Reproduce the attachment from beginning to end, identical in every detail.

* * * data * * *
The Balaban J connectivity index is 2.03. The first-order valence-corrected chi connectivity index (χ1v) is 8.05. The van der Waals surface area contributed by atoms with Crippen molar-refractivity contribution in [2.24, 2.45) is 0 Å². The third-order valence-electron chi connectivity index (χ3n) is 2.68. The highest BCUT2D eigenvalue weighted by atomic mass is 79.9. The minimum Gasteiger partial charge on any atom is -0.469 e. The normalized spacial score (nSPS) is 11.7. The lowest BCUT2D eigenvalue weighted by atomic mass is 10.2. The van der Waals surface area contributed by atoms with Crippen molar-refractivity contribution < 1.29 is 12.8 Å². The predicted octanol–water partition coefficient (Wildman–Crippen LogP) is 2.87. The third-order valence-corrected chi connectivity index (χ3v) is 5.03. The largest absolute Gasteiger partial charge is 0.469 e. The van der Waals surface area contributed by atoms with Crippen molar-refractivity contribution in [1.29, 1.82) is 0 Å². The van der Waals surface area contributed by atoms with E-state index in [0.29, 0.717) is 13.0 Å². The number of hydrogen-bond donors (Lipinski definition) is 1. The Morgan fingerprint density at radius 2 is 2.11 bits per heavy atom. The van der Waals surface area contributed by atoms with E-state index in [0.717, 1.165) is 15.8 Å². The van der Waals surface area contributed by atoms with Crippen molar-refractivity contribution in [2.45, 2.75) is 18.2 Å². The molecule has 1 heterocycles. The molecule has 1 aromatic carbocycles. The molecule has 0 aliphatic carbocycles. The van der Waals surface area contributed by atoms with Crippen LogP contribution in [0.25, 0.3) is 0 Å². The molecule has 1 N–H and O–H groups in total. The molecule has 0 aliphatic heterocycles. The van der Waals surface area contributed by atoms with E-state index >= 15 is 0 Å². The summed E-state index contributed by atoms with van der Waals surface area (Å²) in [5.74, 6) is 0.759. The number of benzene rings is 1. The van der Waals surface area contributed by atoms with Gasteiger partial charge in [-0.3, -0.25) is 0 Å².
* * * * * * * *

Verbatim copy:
The Balaban J connectivity index is 2.03. The first-order valence-corrected chi connectivity index (χ1v) is 8.05. The van der Waals surface area contributed by atoms with Crippen molar-refractivity contribution in [2.24, 2.45) is 0 Å². The third-order valence-electron chi connectivity index (χ3n) is 2.68. The highest BCUT2D eigenvalue weighted by atomic mass is 79.9. The minimum Gasteiger partial charge on any atom is -0.469 e. The normalized spacial score (nSPS) is 11.7. The lowest BCUT2D eigenvalue weighted by atomic mass is 10.2. The van der Waals surface area contributed by atoms with Crippen molar-refractivity contribution < 1.29 is 12.8 Å². The predicted octanol–water partition coefficient (Wildman–Crippen LogP) is 2.87. The third-order valence-corrected chi connectivity index (χ3v) is 5.03. The largest absolute Gasteiger partial charge is 0.469 e. The van der Waals surface area contributed by atoms with Crippen molar-refractivity contribution in [1.29, 1.82) is 0 Å². The van der Waals surface area contributed by atoms with E-state index in [0.29, 0.717) is 13.0 Å². The number of hydrogen-bond donors (Lipinski definition) is 1. The Morgan fingerprint density at radius 2 is 2.11 bits per heavy atom. The van der Waals surface area contributed by atoms with E-state index in [0.717, 1.165) is 15.8 Å². The van der Waals surface area contributed by atoms with Crippen molar-refractivity contribution in [2.45, 2.75) is 18.2 Å². The molecule has 1 heterocycles. The molecule has 1 aromatic carbocycles. The molecule has 0 aliphatic carbocycles. The van der Waals surface area contributed by atoms with Crippen LogP contribution in [0.25, 0.3) is 0 Å². The molecule has 1 N–H and O–H groups in total. The molecule has 0 aliphatic heterocycles. The van der Waals surface area contributed by atoms with E-state index >= 15 is 0 Å². The summed E-state index contributed by atoms with van der Waals surface area (Å²) in [5.74, 6) is 0.759. The number of benzene rings is 1. The van der Waals surface area contributed by atoms with Gasteiger partial charge in [-0.3, -0.25) is 0 Å².